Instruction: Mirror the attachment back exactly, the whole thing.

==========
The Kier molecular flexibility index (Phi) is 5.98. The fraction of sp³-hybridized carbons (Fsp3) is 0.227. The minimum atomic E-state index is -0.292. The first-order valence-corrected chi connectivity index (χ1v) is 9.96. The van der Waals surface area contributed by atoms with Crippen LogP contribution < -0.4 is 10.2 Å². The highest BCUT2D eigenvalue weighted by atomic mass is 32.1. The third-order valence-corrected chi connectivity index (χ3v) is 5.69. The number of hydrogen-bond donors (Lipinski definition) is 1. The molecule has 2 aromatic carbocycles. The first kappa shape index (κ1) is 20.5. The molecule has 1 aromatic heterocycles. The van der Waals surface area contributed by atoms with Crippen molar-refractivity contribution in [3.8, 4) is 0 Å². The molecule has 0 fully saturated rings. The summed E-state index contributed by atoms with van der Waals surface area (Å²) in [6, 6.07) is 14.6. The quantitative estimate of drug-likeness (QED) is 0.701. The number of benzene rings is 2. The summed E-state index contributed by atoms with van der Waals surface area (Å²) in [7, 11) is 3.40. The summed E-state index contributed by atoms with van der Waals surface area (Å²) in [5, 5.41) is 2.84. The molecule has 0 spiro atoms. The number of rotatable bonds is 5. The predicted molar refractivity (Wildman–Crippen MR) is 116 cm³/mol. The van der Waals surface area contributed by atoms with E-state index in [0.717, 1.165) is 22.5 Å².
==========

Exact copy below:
The Kier molecular flexibility index (Phi) is 5.98. The fraction of sp³-hybridized carbons (Fsp3) is 0.227. The minimum atomic E-state index is -0.292. The first-order valence-corrected chi connectivity index (χ1v) is 9.96. The van der Waals surface area contributed by atoms with Crippen LogP contribution < -0.4 is 10.2 Å². The highest BCUT2D eigenvalue weighted by atomic mass is 32.1. The third-order valence-corrected chi connectivity index (χ3v) is 5.69. The number of hydrogen-bond donors (Lipinski definition) is 1. The molecule has 2 aromatic carbocycles. The first kappa shape index (κ1) is 20.5. The molecule has 1 aromatic heterocycles. The van der Waals surface area contributed by atoms with Crippen molar-refractivity contribution in [3.8, 4) is 0 Å². The molecule has 0 fully saturated rings. The summed E-state index contributed by atoms with van der Waals surface area (Å²) in [6, 6.07) is 14.6. The quantitative estimate of drug-likeness (QED) is 0.701. The number of benzene rings is 2. The summed E-state index contributed by atoms with van der Waals surface area (Å²) in [7, 11) is 3.40. The summed E-state index contributed by atoms with van der Waals surface area (Å²) in [5, 5.41) is 2.84. The molecule has 0 spiro atoms. The number of rotatable bonds is 5. The predicted molar refractivity (Wildman–Crippen MR) is 116 cm³/mol. The van der Waals surface area contributed by atoms with E-state index in [0.717, 1.165) is 22.5 Å².